Fearing Feminism As A Dystopian Science Fiction Scenario

the feminists

Infinity Plus expounds on the lost not-so-classic 1971 pulp novel The Feminists, a fascinating example of the trope of misogynist fears regarding gender equality wrought as dystopian sci-fi theme:

The future is distant 1992, and everything’s gone to hell in a handbasket since the female coup (often for reasons that are not immediately apparent: for example, I cannot understand why a drop in industrial production to virtually zero should have caused devastating global pollution). Men are a subjugate species; they have their uses, but not many of them, and are expected to be self-effacing and subservient at all times.

Husky hetero Keith Montalvo has sex with a like-minded colleague, and their crime is discovered. He goes on the run, hides in the New York subway, encounters and joins the underground (literally) resistance. Oops, I forgot the obligatory bit: he falls in love with a sultry rebel temptress.

, , , , ,

  • john doe

    Well, the feminists in Sweden are trying to ban peeing while standing up. Sounds like dystopia to me.

    • http://twitter.com/TedHeistman Ted Heistman

      All the Vikings left out of there already, years ago.

      • Anarchy Pony

        We came to America and became fat, complacent midwesterners, and perfected the art of being condescending(See “Minnesota Nice”).

  • geminihigh

    Some paleo-”feminist”s and men haters still envision this as a utopia. Thankfully they are an outdated, silly minority.

    • http://artasith-m-nasdsnre.tumblr.com/ Simon Valentine

      not necessarily true
      be less direct
      some silly minorities are like zerg
      and lulz

      regardless of specifics, dystopia necessarily fails to be complete
      “nature will find a way”
      or
      some b*tch kid ‘will change the rules after the game starts’ (let alone won’t comprehend rules at any point in time)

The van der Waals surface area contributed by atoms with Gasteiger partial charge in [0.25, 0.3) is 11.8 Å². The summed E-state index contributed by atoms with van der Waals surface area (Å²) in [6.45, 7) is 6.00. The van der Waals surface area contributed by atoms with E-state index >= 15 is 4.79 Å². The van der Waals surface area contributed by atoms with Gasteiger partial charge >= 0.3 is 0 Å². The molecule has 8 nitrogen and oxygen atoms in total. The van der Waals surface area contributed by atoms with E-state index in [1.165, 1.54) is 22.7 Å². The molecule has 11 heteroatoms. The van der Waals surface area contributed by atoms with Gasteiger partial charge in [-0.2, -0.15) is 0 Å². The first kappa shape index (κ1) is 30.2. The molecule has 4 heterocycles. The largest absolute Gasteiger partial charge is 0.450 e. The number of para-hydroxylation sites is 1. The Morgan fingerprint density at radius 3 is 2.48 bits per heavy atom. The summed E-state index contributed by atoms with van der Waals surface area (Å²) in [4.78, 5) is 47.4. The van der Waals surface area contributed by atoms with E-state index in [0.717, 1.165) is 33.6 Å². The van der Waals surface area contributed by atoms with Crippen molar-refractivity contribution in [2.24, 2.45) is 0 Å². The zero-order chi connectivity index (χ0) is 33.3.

or
      [generic sic]

      let those be pre-defaced.
      there are always ways to have a f*ck’n great time
      no matter what anyone thinks, says, holds, moves, blah blah great blah is blah
      so as one may see
      utopia doesn’t require work
      but vision
      therefor inevitably cannot not exist
      and if it’s irrelevant
      we’re already dead
      and it’s only the beginning
      again

  • Tchoutoye

    The Polish sci-fi classic Seksmisja (Sex Mission, 1984) proves that feminism as a dystopian science fiction scenario doesn’t have to be all bad. In fact it was voted best Polish film of the last 30 years a while back, I’m assuming it could only have done so with many female voters.

  • Anarchy Pony

    The Oppressors always fear that the Oppressed will depose them and the roles will be reversed, which often causes them to double down on the oppression. Unfortunately, some of the oppressed become hell bent on that outcome. Every revolutionary movement has to confront this possibility.

    • Jin The Ninja

      true, but i’ve never heard of a historical matriarchal society where men where in ANY way disenfranchised or even removed from political decision making. in anthro it is common knowledge that matriarchal societies are almost always egalitarian in practice and almost always a form of participatory democracy.

      i.e. minangkabau or the iroquois confederacy.

      • Hadrian999

        for a society to be either matriarchal or patriarchal someone has to be disenfranchised, if not the terms would be totally meaningless

        • Jin The Ninja